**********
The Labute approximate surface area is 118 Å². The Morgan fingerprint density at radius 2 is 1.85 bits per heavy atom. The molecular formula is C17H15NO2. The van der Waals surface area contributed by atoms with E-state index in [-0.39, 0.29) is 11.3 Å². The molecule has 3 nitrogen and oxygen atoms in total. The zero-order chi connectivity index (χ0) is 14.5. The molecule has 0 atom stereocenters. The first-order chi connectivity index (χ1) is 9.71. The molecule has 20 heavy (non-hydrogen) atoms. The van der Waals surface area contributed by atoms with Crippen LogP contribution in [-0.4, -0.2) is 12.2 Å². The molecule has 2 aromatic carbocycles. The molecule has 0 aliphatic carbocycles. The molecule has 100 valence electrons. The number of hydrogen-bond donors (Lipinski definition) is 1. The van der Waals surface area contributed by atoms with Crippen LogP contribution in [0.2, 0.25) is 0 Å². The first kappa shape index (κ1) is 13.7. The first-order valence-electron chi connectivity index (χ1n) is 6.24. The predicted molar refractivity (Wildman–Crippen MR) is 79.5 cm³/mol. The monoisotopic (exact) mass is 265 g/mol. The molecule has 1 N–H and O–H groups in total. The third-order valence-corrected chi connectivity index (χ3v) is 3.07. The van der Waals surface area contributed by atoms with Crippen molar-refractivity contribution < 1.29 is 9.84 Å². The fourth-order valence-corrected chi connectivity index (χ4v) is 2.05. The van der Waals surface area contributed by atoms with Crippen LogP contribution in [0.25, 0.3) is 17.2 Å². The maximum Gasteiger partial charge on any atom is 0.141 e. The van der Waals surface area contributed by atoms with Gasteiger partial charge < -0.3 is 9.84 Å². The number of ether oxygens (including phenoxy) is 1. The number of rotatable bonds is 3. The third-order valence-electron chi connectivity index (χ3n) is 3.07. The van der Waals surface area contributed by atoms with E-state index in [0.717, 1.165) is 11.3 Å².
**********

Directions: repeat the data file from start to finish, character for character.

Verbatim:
The Labute approximate surface area is 118 Å². The Morgan fingerprint density at radius 2 is 1.85 bits per heavy atom. The molecular formula is C17H15NO2. The van der Waals surface area contributed by atoms with E-state index in [-0.39, 0.29) is 11.3 Å². The molecule has 3 nitrogen and oxygen atoms in total. The zero-order chi connectivity index (χ0) is 14.5. The molecule has 0 atom stereocenters. The first-order chi connectivity index (χ1) is 9.71. The molecule has 20 heavy (non-hydrogen) atoms. The van der Waals surface area contributed by atoms with Crippen LogP contribution in [-0.4, -0.2) is 12.2 Å². The molecule has 2 aromatic carbocycles. The molecule has 0 aliphatic carbocycles. The molecule has 100 valence electrons. The number of hydrogen-bond donors (Lipinski definition) is 1. The van der Waals surface area contributed by atoms with Crippen LogP contribution in [0.2, 0.25) is 0 Å². The first kappa shape index (κ1) is 13.7. The first-order valence-electron chi connectivity index (χ1n) is 6.24. The predicted molar refractivity (Wildman–Crippen MR) is 79.5 cm³/mol. The monoisotopic (exact) mass is 265 g/mol. The molecule has 1 N–H and O–H groups in total. The third-order valence-corrected chi connectivity index (χ3v) is 3.07. The van der Waals surface area contributed by atoms with Crippen molar-refractivity contribution < 1.29 is 9.84 Å². The fourth-order valence-corrected chi connectivity index (χ4v) is 2.05. The van der Waals surface area contributed by atoms with Crippen LogP contribution in [0.25, 0.3) is 17.2 Å². The maximum Gasteiger partial charge on any atom is 0.141 e. The van der Waals surface area contributed by atoms with Gasteiger partial charge < -0.3 is 9.84 Å². The number of ether oxygens (including phenoxy) is 1. The number of rotatable bonds is 3. The third-order valence-electron chi connectivity index (χ3n) is 3.07. The van der Waals surface area contributed by atoms with E-state index in [0.717, 1.165) is 11.3 Å².